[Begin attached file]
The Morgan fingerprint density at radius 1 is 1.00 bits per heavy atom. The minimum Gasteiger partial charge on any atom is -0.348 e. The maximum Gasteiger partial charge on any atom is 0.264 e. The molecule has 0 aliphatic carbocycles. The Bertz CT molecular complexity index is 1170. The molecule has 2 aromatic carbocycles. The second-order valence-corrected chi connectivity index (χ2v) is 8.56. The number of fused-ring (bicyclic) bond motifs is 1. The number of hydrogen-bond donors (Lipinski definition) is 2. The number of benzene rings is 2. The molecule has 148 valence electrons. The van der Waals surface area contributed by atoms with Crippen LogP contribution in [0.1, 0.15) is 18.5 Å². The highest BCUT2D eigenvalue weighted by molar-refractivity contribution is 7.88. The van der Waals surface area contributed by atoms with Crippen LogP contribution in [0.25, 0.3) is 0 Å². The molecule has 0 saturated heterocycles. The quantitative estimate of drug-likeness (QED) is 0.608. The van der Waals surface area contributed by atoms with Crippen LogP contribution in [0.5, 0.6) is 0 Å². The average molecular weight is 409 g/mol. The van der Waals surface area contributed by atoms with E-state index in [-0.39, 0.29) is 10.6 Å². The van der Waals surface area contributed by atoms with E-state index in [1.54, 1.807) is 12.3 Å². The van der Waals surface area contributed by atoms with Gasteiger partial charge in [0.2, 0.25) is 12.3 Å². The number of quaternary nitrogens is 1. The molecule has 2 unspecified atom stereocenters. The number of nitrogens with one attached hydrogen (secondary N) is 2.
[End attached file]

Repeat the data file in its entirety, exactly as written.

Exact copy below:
The Morgan fingerprint density at radius 1 is 1.00 bits per heavy atom. The minimum Gasteiger partial charge on any atom is -0.348 e. The maximum Gasteiger partial charge on any atom is 0.264 e. The molecule has 0 aliphatic carbocycles. The Bertz CT molecular complexity index is 1170. The molecule has 2 aromatic carbocycles. The second-order valence-corrected chi connectivity index (χ2v) is 8.56. The number of fused-ring (bicyclic) bond motifs is 1. The number of hydrogen-bond donors (Lipinski definition) is 2. The number of benzene rings is 2. The molecule has 148 valence electrons. The van der Waals surface area contributed by atoms with Crippen LogP contribution in [0.1, 0.15) is 18.5 Å². The highest BCUT2D eigenvalue weighted by molar-refractivity contribution is 7.88. The van der Waals surface area contributed by atoms with Crippen LogP contribution in [0.25, 0.3) is 0 Å². The molecule has 0 saturated heterocycles. The quantitative estimate of drug-likeness (QED) is 0.608. The van der Waals surface area contributed by atoms with Crippen LogP contribution in [0.5, 0.6) is 0 Å². The average molecular weight is 409 g/mol. The van der Waals surface area contributed by atoms with E-state index in [-0.39, 0.29) is 10.6 Å². The van der Waals surface area contributed by atoms with E-state index in [1.54, 1.807) is 12.3 Å². The van der Waals surface area contributed by atoms with Gasteiger partial charge in [0.2, 0.25) is 12.3 Å². The number of quaternary nitrogens is 1. The molecule has 2 unspecified atom stereocenters. The number of nitrogens with one attached hydrogen (secondary N) is 2.